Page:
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Hi, I'm Riccardo

Migrating to Spring Boot 6.1 | javac -parameters

screenshot of java installation process saying 3 billion devices run java

I'll start with a very loud sorry... Would you have lost the chance to post this meme while talking of Java? Me neither.

Now, back to the serious stuff.

The problem

Although I have a love-hate relationship with Java, it is what pays my bills every single day. Yes, I am a Java dev.

I was porting a project from Java 17 to Java 20 (or Java 21) and consequently from Spring Boot 3.0.x to Spring Boot 3.2.0 (which at the time of writing is on Milestone stage). Boot 3.2.0 used Spring 6.1 under the hood, whereas 3.0.x used 6.0.

The update worked like a breeze, but when I ran the test suite, there it was an error. Something along the lines of: Parameter$Parameter@c3f657893 does not have a name!

Something inside Spring Data was not working correctly. Obviously I searched every corner of the web for a solution, but to no avail. I don't know if it was a real undocumented issue or something out of my ignorance, but either way the only way left was the debugger.

After some fiddling, I stumbled upon

private String[] getParameterNames(Parameter[] parameters) {
String[] parameterNames = new String[parameters.length];
for (int i = 0; i < parameters.length; i++) {
Parameter param = parameters[i];
if (!param.isNamePresent()) {
return null; // the debugger takes this route
parameterNames[i] = param.getName();
return parameterNames;

I learned isNamePresent() goes to some native code to understand if the parameter name is available in the compiled bytecode. Spoiler: it wasn't. Now it was clear it was a reflection issue.

The solution

Again, back to the search. What I found was that to have reflection metadata bundled inside the .class files, the code has to be compiled with java -parameters.

I was not using Gradle to run the tests, but IntelliJ. And guess what? Gradle does this automatically granted you have set your sourceCompatibility above 11, while IntelliJ does not. Once I configured the IDE to use javac -parameters everything was back to working order.

The documentation

Could it be that such a big change went unannounced? Or again was it due to my ignorance?

The answer can be found promptly on the wiki of the Spring Framework project at this page:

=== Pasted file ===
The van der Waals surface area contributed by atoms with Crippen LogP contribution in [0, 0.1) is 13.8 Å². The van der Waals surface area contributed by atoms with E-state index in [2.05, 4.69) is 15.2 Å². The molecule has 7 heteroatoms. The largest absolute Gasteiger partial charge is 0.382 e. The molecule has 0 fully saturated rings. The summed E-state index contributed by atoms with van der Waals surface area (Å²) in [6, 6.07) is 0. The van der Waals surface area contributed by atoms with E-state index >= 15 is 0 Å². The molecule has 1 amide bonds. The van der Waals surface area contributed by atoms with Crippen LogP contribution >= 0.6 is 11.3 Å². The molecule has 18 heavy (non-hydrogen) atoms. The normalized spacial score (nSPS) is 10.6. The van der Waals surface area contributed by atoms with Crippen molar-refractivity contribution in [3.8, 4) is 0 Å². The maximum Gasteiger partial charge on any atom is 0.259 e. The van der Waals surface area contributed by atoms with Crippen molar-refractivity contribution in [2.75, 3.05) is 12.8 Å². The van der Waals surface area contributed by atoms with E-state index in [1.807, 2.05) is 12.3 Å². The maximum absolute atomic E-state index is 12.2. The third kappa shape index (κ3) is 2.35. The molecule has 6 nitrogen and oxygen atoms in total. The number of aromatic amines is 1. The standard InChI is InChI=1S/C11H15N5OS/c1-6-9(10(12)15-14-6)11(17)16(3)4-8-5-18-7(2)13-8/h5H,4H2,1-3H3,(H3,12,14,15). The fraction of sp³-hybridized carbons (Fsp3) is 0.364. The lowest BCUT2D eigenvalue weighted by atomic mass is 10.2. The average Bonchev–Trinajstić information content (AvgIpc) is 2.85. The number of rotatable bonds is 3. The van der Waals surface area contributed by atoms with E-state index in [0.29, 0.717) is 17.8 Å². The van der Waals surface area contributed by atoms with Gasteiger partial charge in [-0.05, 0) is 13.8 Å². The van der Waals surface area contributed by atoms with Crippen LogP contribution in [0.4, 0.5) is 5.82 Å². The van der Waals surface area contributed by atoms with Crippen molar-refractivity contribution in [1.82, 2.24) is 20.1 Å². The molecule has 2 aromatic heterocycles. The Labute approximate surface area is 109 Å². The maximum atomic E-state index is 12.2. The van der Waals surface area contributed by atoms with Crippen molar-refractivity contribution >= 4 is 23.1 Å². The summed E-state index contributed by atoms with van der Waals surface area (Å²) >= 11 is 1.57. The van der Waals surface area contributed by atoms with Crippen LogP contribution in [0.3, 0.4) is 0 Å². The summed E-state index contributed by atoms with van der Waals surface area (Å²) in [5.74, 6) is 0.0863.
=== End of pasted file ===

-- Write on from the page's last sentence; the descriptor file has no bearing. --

LocalVariableTableParameterNameDiscoverer has been removed in 6.1. Compile your Java sources with the common Java 8+ -parameters flag for parameter name retention (instead of relying on the -debug compiler flag) in order to be compatible with StandardReflectionParameterNameDiscoverer. With the Kotlin compiler, we recommend the -java-parameters flag.

It was indeed communicated in some way, although I would have preferred a somewhat louder announcement.

Final considerations

Why was this change done only on this minor version update? And why javac does not put parameter names into the bytecode by default?

Well, as this very informative Stack Overflow answer states, nothing comes for free.

Summarizing the answer, there are three major concerns:

  • File size
  • Compatibility
  • Exposure of sensible information

File size

As imaginable, filling the .class files with reflection metadata even if not needed increases the size of the class file itself. I don't consider this a real-world problem: Java application tend to be chunky anyway, a couple of megs more are not the issue here.


Although changing the parameter names doesn't hurt the binary compatibility of bytecode in the JVM, Java embraces very strictly the segregation pattern and treats them as local variables. You shouldn't really depend on them.

But, sometimes reflection is convenient, think JSON to class mapping or ORMs. I take convenience over dependence every day, especially because Java is already too verbose. Adding other boilerplate to manually map Jackson POJOs is one step more in the direction of "too much".

Exposure of sensible information

This can be true. If an attacker gains knowledge of the .class file source (looking at you Log4j), exposing the internal parameter names inherently broadens the attack surface area.

Hopefully my code artifacts will stay well hidden and protected behind some server and not reach any unwanted end user.

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